Southern Illinois inspirational author Paula Wiseman started working with Hebert in late 2009 on her book, “Contingency,” the first book in a series about a woman’s struggle with knowledge of her husband’s infidelity. 

Paula Wiseman has published eight books with Portsmouth-based MindStir Media. (Courtesy photo)

Wiseman worked as a chemist for several years before becoming a stay-at-home mom, writing in her free time. She met Hebert online.

“When I had my first manuscript, I submitted it to [Hebert] for a critique, and when I got his report back it was very positive so that kind of led to ‘tell me more about your publishing company’ because his was the first positive response I got to the manuscript,” she says.

Wiseman says she likes the level of control that comes with self-publishing. “With J.J., I got a good balance because our illustration decisions were mine to make, not an editorial board; it was a good fit.”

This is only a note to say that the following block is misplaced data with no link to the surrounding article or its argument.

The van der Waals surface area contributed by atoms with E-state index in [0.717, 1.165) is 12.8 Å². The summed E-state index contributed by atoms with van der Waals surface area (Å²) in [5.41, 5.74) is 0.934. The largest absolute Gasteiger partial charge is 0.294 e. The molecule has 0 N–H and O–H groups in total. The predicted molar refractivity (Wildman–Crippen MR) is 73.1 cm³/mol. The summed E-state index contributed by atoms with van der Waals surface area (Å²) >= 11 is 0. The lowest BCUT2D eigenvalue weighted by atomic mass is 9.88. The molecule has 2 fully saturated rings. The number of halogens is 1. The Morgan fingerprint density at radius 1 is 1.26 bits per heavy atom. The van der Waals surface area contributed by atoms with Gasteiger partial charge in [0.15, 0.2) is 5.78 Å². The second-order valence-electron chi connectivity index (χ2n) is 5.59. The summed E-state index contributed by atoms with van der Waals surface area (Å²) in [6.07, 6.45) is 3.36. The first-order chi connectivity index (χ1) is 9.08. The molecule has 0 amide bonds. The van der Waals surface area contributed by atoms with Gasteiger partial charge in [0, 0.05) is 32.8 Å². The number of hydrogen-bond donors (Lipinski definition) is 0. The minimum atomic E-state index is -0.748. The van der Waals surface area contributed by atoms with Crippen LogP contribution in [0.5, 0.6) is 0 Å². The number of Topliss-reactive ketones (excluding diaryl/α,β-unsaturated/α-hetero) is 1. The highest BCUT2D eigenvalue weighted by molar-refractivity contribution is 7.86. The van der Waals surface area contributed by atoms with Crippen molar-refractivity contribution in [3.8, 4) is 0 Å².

A traditional publisher, as Hebert and Wiseman explain, will offer an advance or sign-on bonus, giving the author 10 to 15 percent of the expected royalties, which he or she then shares with the agent. Once the publisher recoups that money in sales, the author can earn additional royalties, however those that can be as little as 50 cents a book sales, says Hebert.

And often, authors sell away the rights to their book.

“With what we offer, we handle all the grunt work, so we’re full-service, but we allow the author to keep their publishing rights so they’re not selling their publishing rights to the publisher who will change the content and pay a small royalty,” says Hebert.

Wiseman has since published eight books with MindStir Media, corresponding with Hebert via email and over the phone.